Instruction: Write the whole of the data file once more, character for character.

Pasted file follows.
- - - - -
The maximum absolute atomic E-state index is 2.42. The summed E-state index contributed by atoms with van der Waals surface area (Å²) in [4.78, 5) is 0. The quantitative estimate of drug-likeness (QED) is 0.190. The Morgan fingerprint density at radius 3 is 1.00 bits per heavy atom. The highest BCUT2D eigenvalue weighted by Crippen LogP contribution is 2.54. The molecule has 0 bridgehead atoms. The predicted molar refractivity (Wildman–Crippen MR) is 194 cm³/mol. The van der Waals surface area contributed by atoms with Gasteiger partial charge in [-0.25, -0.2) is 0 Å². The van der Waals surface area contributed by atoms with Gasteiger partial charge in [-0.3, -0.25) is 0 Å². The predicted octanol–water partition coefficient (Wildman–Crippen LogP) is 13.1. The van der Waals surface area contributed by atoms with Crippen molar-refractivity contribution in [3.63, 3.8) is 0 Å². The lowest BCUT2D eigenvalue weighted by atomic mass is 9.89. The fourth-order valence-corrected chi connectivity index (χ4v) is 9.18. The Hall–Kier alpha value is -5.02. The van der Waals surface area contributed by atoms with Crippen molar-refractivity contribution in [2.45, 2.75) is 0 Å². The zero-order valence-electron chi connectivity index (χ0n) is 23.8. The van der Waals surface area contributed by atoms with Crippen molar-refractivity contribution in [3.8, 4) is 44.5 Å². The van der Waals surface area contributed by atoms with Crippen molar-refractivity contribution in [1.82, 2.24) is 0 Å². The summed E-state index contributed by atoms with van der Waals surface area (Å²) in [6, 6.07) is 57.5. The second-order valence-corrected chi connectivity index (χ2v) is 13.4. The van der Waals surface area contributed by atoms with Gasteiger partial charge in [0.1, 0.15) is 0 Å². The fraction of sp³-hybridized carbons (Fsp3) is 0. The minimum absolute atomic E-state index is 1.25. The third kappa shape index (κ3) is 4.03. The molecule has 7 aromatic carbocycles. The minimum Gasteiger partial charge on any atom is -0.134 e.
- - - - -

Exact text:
The maximum absolute atomic E-state index is 2.42. The summed E-state index contributed by atoms with van der Waals surface area (Å²) in [4.78, 5) is 0. The quantitative estimate of drug-likeness (QED) is 0.190. The Morgan fingerprint density at radius 3 is 1.00 bits per heavy atom. The highest BCUT2D eigenvalue weighted by Crippen LogP contribution is 2.54. The molecule has 0 bridgehead atoms. The predicted molar refractivity (Wildman–Crippen MR) is 194 cm³/mol. The van der Waals surface area contributed by atoms with Gasteiger partial charge in [-0.25, -0.2) is 0 Å². The van der Waals surface area contributed by atoms with Gasteiger partial charge in [-0.3, -0.25) is 0 Å². The predicted octanol–water partition coefficient (Wildman–Crippen LogP) is 13.1. The van der Waals surface area contributed by atoms with Crippen molar-refractivity contribution in [3.63, 3.8) is 0 Å². The lowest BCUT2D eigenvalue weighted by atomic mass is 9.89. The fourth-order valence-corrected chi connectivity index (χ4v) is 9.18. The Hall–Kier alpha value is -5.02. The van der Waals surface area contributed by atoms with Crippen molar-refractivity contribution in [2.45, 2.75) is 0 Å². The zero-order valence-electron chi connectivity index (χ0n) is 23.8. The van der Waals surface area contributed by atoms with Crippen molar-refractivity contribution in [3.8, 4) is 44.5 Å². The van der Waals surface area contributed by atoms with Crippen molar-refractivity contribution in [1.82, 2.24) is 0 Å². The summed E-state index contributed by atoms with van der Waals surface area (Å²) in [6, 6.07) is 57.5. The second-order valence-corrected chi connectivity index (χ2v) is 13.4. The van der Waals surface area contributed by atoms with Gasteiger partial charge in [0.1, 0.15) is 0 Å². The fraction of sp³-hybridized carbons (Fsp3) is 0. The minimum absolute atomic E-state index is 1.25. The third kappa shape index (κ3) is 4.03. The molecule has 7 aromatic carbocycles. The minimum Gasteiger partial charge on any atom is -0.134 e.